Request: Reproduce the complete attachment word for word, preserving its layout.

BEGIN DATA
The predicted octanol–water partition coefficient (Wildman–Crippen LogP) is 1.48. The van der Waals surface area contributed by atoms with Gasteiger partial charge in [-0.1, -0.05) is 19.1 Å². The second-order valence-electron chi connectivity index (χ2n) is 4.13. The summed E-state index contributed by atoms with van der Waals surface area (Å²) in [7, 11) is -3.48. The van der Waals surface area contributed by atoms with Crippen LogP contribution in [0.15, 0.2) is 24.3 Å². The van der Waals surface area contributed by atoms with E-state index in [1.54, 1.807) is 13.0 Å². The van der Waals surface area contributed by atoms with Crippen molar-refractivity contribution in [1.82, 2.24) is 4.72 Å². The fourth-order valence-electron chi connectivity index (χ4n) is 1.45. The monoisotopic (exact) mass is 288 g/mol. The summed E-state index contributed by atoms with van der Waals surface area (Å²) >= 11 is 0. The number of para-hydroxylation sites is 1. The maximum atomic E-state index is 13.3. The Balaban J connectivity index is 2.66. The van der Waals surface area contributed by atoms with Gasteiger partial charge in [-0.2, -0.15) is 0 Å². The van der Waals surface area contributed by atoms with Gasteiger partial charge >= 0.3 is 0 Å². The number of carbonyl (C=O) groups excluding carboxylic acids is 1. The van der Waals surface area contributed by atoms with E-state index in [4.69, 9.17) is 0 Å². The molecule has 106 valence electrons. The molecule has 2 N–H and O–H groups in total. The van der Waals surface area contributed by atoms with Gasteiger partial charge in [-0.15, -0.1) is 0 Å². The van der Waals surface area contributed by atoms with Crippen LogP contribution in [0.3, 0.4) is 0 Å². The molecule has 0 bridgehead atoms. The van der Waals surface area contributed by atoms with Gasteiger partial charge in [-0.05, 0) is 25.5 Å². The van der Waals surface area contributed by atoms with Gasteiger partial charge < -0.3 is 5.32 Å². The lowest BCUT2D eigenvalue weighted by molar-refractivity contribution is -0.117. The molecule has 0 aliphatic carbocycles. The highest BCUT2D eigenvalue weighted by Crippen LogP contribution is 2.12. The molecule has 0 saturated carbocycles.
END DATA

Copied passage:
The predicted octanol–water partition coefficient (Wildman–Crippen LogP) is 1.48. The van der Waals surface area contributed by atoms with Gasteiger partial charge in [-0.1, -0.05) is 19.1 Å². The second-order valence-electron chi connectivity index (χ2n) is 4.13. The summed E-state index contributed by atoms with van der Waals surface area (Å²) in [7, 11) is -3.48. The van der Waals surface area contributed by atoms with Crippen LogP contribution in [0.15, 0.2) is 24.3 Å². The van der Waals surface area contributed by atoms with E-state index in [1.54, 1.807) is 13.0 Å². The van der Waals surface area contributed by atoms with Crippen molar-refractivity contribution in [1.82, 2.24) is 4.72 Å². The fourth-order valence-electron chi connectivity index (χ4n) is 1.45. The monoisotopic (exact) mass is 288 g/mol. The summed E-state index contributed by atoms with van der Waals surface area (Å²) >= 11 is 0. The number of para-hydroxylation sites is 1. The maximum atomic E-state index is 13.3. The Balaban J connectivity index is 2.66. The van der Waals surface area contributed by atoms with Gasteiger partial charge in [-0.2, -0.15) is 0 Å². The van der Waals surface area contributed by atoms with Gasteiger partial charge >= 0.3 is 0 Å². The number of carbonyl (C=O) groups excluding carboxylic acids is 1. The van der Waals surface area contributed by atoms with E-state index in [4.69, 9.17) is 0 Å². The molecule has 106 valence electrons. The molecule has 2 N–H and O–H groups in total. The van der Waals surface area contributed by atoms with Gasteiger partial charge in [-0.15, -0.1) is 0 Å². The van der Waals surface area contributed by atoms with Crippen LogP contribution in [0.3, 0.4) is 0 Å². The molecule has 0 bridgehead atoms. The van der Waals surface area contributed by atoms with Gasteiger partial charge in [-0.05, 0) is 25.5 Å². The van der Waals surface area contributed by atoms with Gasteiger partial charge < -0.3 is 5.32 Å². The lowest BCUT2D eigenvalue weighted by molar-refractivity contribution is -0.117. The molecule has 0 aliphatic carbocycles. The highest BCUT2D eigenvalue weighted by Crippen LogP contribution is 2.12. The molecule has 0 saturated carbocycles.